Regarding the second paragraph of your comment - I might be able to do this if I address the fourth limitation of this study that I wrote about in the post viz. "the survey did not explicitly ask the children why they remembered those particular memories". However, it is possibly a stretch to be able to draw conclusions like text-to-self/word connections with such a small sample + the fact that all these memories were lived experiences of the children - regardless of grade.

      Furthermore, I am not confident of being able to connect what a child remembers with his/her socio-emotional needs - what are his/her needs? Which point of time should I consider to evaluate these socio-emotional needs? How do I evaluate these needs? I feel there are too many variables and unknowns at play here... :-|

      What do you think?

  9. I love this article - so so different from your previous ones but yet so powerful!

    I'm sure it must have been a walk down memory lane for you when you got all the responses. I really liked how you categorized the responses so that you could know what your net impact was. I also liked how you pointed out on this being biased as it is from students you've kept in touch with so there's a chance that they are fond of you. That really stood out for me as you are aware of that too! :-)

    Great article and looking forward to your next one!

    1. Thank you! :-)

      One point - I don't think the purpose of the post was to know/gauge my 'net impact'. I feel that that is something I will never know and I'm comfortable with that.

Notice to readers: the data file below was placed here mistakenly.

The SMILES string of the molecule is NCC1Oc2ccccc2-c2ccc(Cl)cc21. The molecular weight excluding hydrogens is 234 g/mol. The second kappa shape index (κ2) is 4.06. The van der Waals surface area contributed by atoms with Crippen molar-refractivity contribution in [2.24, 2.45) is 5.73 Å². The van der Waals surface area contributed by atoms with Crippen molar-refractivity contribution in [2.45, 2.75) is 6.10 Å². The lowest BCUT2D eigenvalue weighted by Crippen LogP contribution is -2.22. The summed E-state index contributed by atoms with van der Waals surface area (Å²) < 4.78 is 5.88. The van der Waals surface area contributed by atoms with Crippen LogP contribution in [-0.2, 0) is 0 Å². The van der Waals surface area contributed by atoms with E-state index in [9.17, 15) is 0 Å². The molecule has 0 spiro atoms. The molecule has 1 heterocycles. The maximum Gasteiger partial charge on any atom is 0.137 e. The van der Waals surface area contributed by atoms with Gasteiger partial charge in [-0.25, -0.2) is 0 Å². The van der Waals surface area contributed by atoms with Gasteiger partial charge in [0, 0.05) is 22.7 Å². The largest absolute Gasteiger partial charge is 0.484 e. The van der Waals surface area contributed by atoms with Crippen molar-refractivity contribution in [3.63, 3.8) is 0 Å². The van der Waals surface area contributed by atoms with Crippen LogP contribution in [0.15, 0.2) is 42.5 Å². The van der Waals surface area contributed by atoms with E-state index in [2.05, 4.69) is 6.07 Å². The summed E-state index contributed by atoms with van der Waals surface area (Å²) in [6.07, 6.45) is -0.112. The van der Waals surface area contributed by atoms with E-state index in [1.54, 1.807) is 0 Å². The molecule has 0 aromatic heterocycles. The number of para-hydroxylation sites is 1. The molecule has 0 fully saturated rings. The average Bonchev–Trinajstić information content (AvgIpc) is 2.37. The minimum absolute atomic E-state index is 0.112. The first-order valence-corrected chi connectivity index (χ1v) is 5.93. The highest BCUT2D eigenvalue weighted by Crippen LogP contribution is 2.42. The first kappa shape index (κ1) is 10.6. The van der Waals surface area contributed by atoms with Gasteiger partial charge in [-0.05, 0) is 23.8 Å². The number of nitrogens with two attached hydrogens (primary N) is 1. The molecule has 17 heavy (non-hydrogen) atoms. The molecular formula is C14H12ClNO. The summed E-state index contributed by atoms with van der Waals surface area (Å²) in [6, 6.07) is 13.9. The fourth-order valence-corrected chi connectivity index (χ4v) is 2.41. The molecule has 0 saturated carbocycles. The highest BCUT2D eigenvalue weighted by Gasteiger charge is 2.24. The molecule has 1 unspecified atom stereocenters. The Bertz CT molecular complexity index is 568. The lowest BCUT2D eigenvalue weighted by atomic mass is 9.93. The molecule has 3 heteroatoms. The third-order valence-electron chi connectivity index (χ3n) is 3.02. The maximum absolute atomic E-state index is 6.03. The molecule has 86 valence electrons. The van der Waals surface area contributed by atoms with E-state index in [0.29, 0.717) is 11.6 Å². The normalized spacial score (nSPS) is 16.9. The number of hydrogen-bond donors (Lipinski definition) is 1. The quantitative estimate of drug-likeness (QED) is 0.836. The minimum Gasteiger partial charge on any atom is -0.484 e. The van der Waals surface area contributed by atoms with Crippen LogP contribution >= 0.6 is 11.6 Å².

The post was more about getting a sense of what my children remember about our times together. As other readers have suggested, I may do a follow up post of "why" they remember what it is that they remember! :-)

  10. Dear Shreyas Bhaiya,

    No bhaiya I don't agree with you that you are the best teacher. For me you are the greatest teacher out there. We only had one year with you and also its been over 5 years that you left teaching us. Honestly speaking, I have lost touched with almost everyone except you. I have asked this question to myself several times that though we are far away but how are we still in contact? Why do I still reach out to you whenever I am in some trouble? All I could decipher is thats because you are Shreyas Bhaiya, because you still talk sarcastically with the way you did in 8th grade. You still call me Anjali Didi's 'Chamcha'. Yes you still correct my grammar even in whatsapp text(Hope you won't find any grammatical errors here XDD). Whenever you visit my home you still give me that funny angry look. Though we have grown up however our bond remains the same. Reading this was a trip down to the memory lane.

    Thank you


  11. This is very nice, Shreyas. As I was reading it, I was reminded by the exact quote you ended with :)
    I think sometimes we forget how small things we say or do can have such a large impact (both positive and negative) on people.

  12. This is such a great idea. I should really do it with my kids.

    The responses are so interesting. most of them are around how you made them feel, whether it was the home visit you made or how patiently you interacted with them.

    I feel we train teachers so little on these nuances of working with children. A lot of focus is still on academics.

    Please do a second article on this, if you can. With a drill down on why some of these things really stayed with them as opposed to others.